27 Dec U.S. peanut industry plagued by production highs and lows
Paul Hollis, Southeast Farm Press, December 27, 2012
The peanut industry is a vital economic engine for many rural economies in the Southeast.
Trouble is, it tends to run in fits and starts, resulting in a bumpy ride for those who are dependent on it.
“Over the past several years, the engine has been running at many different speeds, all dependent on supply and demand and the impact of high production years on the acreage and total production in following years,” says Marshall Lamb, research director at the National Peanut Research Laboratory in Dawson, Ga.
The United States peanut industry, says Lamb, generates approximately $4 billion annually in economic activity, and much of this activity is located in rural areas that are directly dependent on peanuts to sustain rural economies and foster rural economic development.
“Our industry is a vital component of the economic engine that supports these rural economies,” adds.
Taking a look back at what has led the peanut industry to where it is now will give us an idea of where we’re headed in 2013, says Lamb.
“In reality, all of this started in 2008 when we delivered a 2.58 million ton crop that led to a carryout of more than 1 million tons going into 2009.”
Carryout, he says, is the amount of peanuts carried forward from one crop year to the next, basically reflecting the amount of peanuts available to keep the mills supplied from August until October.
“In the United States, we have a shelling capacity of 165,000 tons per month which means we need a carryout of at least 500,000 tons for this three- month period.
“Although production in 2009 was down, the amount of peanuts carried in from 2008 led to a carryout of more than 900,000 tons going from 2009 into 2010.
“Then, in 2010 and 2011, we had back-to-back droughts that led to significant problems in peanut quality resulting in high losses in processing due to re-milling and blanching.
“Supplies of edible quality peanuts quickly tightened which led to the price un-contracted farmer stock peanuts in 2011 reaching the $1,000-per-ton mark, as shellers and manufacturers scrambled to secure peanuts, says Lamb.
This then spilled over into 2012, when early contracts were offered at about $700 to $750 per-ton to secure more acreage to get supply back in balance with demand, he says.
“We responded and planted more acres and planted just over 1.5 million acres and were blessed with some ideal growing conditions during the season,” says Lamb.
“I’ve heard a lot of people jokingly say, ‘I wonder what these new peanut varieties would yield in a good growing season?’” Well, he says, we’ve found out. Record yields were reported for both irrigated and non-irrigated peanuts from throughout the Southeast.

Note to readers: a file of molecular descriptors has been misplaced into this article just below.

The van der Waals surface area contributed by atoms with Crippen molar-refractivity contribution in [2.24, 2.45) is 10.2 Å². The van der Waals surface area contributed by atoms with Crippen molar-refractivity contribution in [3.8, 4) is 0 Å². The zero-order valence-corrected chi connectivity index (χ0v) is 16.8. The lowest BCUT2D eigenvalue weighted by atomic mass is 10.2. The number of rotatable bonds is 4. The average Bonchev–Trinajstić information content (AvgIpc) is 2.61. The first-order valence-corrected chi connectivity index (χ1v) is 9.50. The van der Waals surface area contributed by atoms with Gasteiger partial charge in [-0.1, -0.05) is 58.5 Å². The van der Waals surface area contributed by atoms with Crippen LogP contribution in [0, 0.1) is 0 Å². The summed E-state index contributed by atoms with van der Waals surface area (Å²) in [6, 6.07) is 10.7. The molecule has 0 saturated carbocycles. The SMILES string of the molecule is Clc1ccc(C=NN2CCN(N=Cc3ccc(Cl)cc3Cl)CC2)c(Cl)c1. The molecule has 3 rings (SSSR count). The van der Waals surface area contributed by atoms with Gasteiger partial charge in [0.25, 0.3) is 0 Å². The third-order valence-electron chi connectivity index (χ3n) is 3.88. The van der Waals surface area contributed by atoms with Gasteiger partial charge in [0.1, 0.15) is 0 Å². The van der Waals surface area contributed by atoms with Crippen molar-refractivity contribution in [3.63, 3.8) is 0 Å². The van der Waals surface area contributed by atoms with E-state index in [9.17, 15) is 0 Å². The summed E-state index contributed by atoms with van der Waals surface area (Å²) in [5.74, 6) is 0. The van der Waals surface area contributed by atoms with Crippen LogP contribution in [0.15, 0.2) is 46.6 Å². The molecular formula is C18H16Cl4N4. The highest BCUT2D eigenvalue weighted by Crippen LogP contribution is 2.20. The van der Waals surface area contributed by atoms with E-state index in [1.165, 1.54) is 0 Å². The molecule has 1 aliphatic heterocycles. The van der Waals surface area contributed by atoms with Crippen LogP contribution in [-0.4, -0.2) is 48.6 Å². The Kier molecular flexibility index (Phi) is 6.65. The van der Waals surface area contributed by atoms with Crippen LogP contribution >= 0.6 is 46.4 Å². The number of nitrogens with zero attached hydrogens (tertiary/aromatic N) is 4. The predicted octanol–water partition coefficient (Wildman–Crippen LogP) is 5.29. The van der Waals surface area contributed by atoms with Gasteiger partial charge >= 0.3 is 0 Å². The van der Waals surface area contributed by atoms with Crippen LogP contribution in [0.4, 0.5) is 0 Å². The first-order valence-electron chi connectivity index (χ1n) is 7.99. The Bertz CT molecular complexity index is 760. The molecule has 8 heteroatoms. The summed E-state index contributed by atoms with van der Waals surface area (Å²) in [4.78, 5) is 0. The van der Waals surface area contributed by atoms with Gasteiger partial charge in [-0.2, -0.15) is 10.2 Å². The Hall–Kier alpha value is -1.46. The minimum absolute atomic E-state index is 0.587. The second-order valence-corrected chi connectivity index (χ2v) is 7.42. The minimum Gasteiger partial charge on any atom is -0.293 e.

“This has led us to record-high production in 2012, exceeding the 3-million-farmer-stock-ton mark.
“No one is sure right now where the final production number will land. But the math is simple — we have a much over-supplied market. In just one year, we went from basically no edible quality carry out to producing a crop exceeding 3 million tons and basically flooding the market.”
With the U.S. peanut supply where it is and the amount of time it will take to shell and move the 2012 crop, Lamb doesn’t think farmers should expect attractive contract offers going into 2013. “By attractive, I mean a price that will cover all costs of production and leave a decent return, and a price that will be competitive with other crops that farmers can plant.”
At the time of this writing, the 2013 prices for cotton, corn, soybeans and wheat were $0.765, $6.60, $13.50 and $8.79, respectively.
“A lot can happen with these prices between now and planting, and more so between now and the 2013 harvest. The question is, how do they translate into competitive peanut offers such that the returns per acre are equal?”
No one is sure, says Lamb, what contract offers will be made prior to planting the 2013 peanut crop.
“And I’m certainly not going to speculate at all about this because there are too many things that can happen prior to then. Our export numbers are up, hopefully we’ll see steadily increasing domestic usage of peanuts, Argentina has just started their 2013 production season, and we’ll have to see the quantity and quality that they produce, along with many other factors.”
The outlook going into 2013 is that peanut producers delivered a huge, high-quality crop in 2012, and there will be a reduction in acres in 2013.
“The question is how much reduction we will need to get supply and demand back into a reasonable balance.
“We’ll need to wait a couple of months to let the 2012 harvest get completed and assess where we are at. Fortunately, the prices for alternative crops do offer some relief for producers.”